After the fall of the Mengistu regime, the Tigray Peoples Liberation Front named itself the Ethiopian Peoples Revolutionary Democratic Front, took over the power with the help of the Eritrean Peoples Liberation Front and the United States of America. Some Oromo individuals and organizations began to entertain the hope that the Oromo question will be resolved through peaceful means. These expectations have not been without grounds. For the first time the problem was internationally recognized as a part of Ethiopia's political problems. But the recognition had no effect upon Oromo's political situation, or upon replacing authoritarian rule with democracy in Ethiopian Empire. Most Oromos knew all along the true intention of the EPRDF. Their objective was to topple the Mengistu government and to assume the colonial power. The Oromo on the other hand have as their objective the formation of an independent Oromo Republic. The Oromos died not to democratise Ethiopia. But as expected the EPRDF openly manipulated the 1992 elections and started a most brutal and savage rule over Oromiyaa. Under this diabolical and brutal government, hundreds and thousands of Oromos have been killed. Hundreds and thousands are living in desperate situations in refugee camps. The TPLF/EPRDF is vicious in dealing with anyone who disagrees with them, they are dehumanising the Oromo people, plundering the economy and degenerated the country in order to remain in power.
Successive Ethiopian governments have deceived Oromos repeatedly during peace talks and negotiations. Because of this fact, peace talks and negotiations have little or no credibility among the Oromo people today, and the majority see armed struggle as the only option available to regain their fundamental individual and national rights. The struggle will continue. Unity is Oromos strength. All colonial governments from Menelik to Meles have effectively used the divide and rule policy against Oromo national struggle. The issue of national unity has been the most raised issue among Oromos of all ages. The antithetical force that can reject and dismantle a well-organized colonial government is a force that is organized at a higher level through discipline, excellence and unity. Because of the fact that the Ethiopian colonial rule is based on notorious divide and rule policies the revolutionary experience of this modern world also repeatedly proves that national unity, common understanding and sense of belonging together are necessary conditions without which successful freedom cannot be achieved.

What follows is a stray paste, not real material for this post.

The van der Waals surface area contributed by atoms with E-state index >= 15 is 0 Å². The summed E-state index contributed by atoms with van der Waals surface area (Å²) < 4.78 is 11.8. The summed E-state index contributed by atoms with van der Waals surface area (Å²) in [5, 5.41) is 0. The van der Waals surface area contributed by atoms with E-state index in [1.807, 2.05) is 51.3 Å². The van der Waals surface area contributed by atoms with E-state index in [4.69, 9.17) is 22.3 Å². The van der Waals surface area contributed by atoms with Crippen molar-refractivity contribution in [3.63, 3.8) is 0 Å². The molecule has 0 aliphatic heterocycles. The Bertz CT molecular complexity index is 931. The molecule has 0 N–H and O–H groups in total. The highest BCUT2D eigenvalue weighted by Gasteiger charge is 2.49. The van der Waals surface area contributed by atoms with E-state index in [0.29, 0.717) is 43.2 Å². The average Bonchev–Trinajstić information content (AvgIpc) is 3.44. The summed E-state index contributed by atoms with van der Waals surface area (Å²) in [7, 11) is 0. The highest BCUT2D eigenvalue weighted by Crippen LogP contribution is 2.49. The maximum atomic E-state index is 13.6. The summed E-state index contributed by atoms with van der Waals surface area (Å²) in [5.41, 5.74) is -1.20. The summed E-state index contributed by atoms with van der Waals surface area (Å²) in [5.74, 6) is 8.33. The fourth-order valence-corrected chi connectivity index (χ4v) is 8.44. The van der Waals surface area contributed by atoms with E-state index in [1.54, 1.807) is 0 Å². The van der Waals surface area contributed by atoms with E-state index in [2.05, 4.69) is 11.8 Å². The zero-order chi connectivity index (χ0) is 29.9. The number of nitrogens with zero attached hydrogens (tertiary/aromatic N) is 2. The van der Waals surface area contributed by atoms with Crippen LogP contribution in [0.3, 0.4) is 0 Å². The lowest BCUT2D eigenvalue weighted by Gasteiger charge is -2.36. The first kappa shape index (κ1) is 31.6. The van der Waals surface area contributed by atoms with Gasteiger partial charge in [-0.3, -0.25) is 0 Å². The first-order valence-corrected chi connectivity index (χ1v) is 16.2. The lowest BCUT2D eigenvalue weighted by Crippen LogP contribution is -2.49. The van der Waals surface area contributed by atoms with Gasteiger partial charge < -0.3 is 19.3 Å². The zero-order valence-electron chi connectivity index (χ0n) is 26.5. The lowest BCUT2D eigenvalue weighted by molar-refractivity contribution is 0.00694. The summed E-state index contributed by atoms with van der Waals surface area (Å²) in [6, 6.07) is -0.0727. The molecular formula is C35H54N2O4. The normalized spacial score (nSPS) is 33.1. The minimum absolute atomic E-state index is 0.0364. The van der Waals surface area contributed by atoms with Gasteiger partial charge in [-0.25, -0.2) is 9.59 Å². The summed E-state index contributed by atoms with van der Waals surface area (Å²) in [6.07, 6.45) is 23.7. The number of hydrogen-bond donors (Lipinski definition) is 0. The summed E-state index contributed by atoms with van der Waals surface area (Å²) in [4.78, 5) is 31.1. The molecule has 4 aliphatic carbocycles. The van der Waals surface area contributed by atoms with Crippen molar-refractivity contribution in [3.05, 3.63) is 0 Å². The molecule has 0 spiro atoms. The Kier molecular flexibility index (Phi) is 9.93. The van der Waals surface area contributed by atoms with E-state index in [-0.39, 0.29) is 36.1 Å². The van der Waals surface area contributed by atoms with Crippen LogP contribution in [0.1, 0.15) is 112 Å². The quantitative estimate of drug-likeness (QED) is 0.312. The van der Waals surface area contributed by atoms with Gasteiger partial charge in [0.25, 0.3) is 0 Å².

The Oromo national struggle for liberation reached this higher and dynamic phase as the four prominent Oromo liberation forces met on July 20 to 25, 2000 and decided to end the past which was a time of fragmentation, separation and division that contributed to the weakness of the Oromo national struggle and signed a memorundum of understanding that became the base for bringing together all Oromo forces. Based on the principles of the July memorundum of understanding, a congress in which six Oromo liberation forces participated was convened on September 16 to 20, 2000. On this Historic congress, known as the Founding Congress of the United Liberation Forces of Oromiyaa, participant organizations agreed to work together and formed an umbrella organization known as UNITED LIBERATION FORCES OF OROMIYAA ( ULFO ). This historic event, more than any thing else expresses the unmistakable growth of oromo nationalism. Thus, the rebirth of an independent Oromo nation state will not remain a dream. It will soon be a reality! yes a lot of reading i hope this answers your questions or misunderstandings of the oromo people and their history.